The Federal Child Support Guidelines are intended to establish fair and objective amounts for support of children after separation.  The Guidelines set out a table of monthly child support based on province of residence, number of children, and annual income of the payor.   

A parent with less than 40% of the parenting time over the course of a year is required to pay child support to the parent that parents 60% of the time or more.  I practise law in Ottawa, so here are some specific Ontario examples:

Income of the Paying Parent Number of Children Monthly Table Amount for Child Support
$75,000 1 $700
$100,000 2 $1,471
$150,000 3 $2,698

The Department of Justice for the Government of Canada has an online calculator that parents can use to calculate table support:

In cases of shared parenting (defined to include situations where each parent is parenting the children at least 40% of the time), the incomes of both parents become relevant.   Sometimes a “straight set-off” is done.  If the table amount based on Parent A’s income is $1,471, and the table amount based on Parent B’s income is $1,600, the net result might be that Parent B pays Parent A $129 per month ($1,600 – $1,471) in respect of table support.¹   Sometimes the “straight set-off” is adjusted because of the increased costs of the shared custody arrangements, or the conditions, means, needs and other circumstances of each spouse and the children.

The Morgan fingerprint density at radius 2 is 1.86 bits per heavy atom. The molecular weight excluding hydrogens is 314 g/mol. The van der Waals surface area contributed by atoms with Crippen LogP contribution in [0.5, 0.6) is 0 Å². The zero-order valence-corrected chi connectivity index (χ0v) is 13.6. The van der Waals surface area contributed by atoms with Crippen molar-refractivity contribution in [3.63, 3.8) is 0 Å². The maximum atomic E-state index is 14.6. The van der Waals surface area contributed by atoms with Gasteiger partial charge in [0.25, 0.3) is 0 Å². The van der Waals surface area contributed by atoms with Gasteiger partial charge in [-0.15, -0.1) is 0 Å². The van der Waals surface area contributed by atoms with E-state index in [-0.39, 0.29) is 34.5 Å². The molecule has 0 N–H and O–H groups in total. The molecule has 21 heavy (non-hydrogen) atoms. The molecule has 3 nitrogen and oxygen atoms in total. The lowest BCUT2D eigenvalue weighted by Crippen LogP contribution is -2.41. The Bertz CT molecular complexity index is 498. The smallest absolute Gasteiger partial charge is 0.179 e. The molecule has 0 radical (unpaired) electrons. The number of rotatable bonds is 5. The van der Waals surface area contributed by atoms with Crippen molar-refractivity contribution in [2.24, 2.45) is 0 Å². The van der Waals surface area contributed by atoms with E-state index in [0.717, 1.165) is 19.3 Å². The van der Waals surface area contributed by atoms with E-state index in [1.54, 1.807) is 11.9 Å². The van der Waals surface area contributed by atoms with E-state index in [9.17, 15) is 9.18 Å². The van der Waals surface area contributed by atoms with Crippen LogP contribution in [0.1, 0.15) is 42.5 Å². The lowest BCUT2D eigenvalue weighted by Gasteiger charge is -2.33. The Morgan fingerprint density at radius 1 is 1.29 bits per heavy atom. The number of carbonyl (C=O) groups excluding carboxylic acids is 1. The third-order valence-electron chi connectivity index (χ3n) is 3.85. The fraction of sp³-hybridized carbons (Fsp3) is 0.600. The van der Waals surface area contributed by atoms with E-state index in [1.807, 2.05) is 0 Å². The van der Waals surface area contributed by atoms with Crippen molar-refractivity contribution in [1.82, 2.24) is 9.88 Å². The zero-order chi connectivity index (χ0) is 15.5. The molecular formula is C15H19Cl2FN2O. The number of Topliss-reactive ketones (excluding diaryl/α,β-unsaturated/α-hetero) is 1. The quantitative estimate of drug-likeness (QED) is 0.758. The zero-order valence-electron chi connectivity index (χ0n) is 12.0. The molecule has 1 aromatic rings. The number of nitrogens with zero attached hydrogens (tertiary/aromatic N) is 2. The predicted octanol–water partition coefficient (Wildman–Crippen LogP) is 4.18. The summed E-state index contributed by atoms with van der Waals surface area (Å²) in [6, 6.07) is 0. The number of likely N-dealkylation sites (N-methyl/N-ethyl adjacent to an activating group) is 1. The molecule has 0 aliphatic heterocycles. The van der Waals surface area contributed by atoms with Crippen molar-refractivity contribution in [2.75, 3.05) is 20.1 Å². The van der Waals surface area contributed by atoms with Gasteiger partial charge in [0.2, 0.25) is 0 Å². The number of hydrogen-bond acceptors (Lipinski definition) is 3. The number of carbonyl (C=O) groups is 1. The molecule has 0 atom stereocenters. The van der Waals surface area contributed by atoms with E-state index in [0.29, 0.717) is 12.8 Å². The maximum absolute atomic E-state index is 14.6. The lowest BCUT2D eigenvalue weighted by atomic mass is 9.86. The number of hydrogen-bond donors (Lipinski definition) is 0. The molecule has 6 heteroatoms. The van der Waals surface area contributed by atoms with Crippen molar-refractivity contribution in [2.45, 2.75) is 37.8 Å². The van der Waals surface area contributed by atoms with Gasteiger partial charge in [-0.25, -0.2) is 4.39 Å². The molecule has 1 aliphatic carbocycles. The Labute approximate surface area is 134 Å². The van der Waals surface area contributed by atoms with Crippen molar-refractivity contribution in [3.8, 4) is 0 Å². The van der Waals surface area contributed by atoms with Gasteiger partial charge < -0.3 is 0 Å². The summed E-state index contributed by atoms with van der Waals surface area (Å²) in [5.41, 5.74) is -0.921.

The Guidelines recognize that childcare, some health expenses, private school, expensive sports and hobbies, and post-secondary education are big-ticket items for most parents.  In addition to table support, parents can be required to share special and extraordinary expenses proportionately according to income.  If Parent A has a gross income of $150,000 per year and Parent B has a gross income of $100,000 per year, Parent A would pay for 3/5ths of special and extraordinary expenses, and parent B would pay for 2/5ths.  Special expenses include:

  • Childcare expenses ²
  • Medical and dental insurance premiums for the child
  • Health-related expenses that exceed insurance reimbursement by at least $100 annually
  • Extraordinary expenses for primary or secondary school education or for any other educational programs that meet the child’s particular needs
  • Expenses for post-secondary education
  • Extraordinary expenses for extracurricular activities.

Not every educational and extracurricular expense is an “extraordinary expense” under the Guidelines.  A court would consider what the custodial spouse can reasonable cover, taking into account that spouse’s income, and will generally weigh the amount of the expense against the income of the custodial spouse, in determining that an expense is “extraordinary”.  

¹ There can be tax consequences that flow from how this is implemented: consider consulting a lawyer.
² Where the childcare is required due to the custodial parent’s employment, illness, disability, education, or training for employment.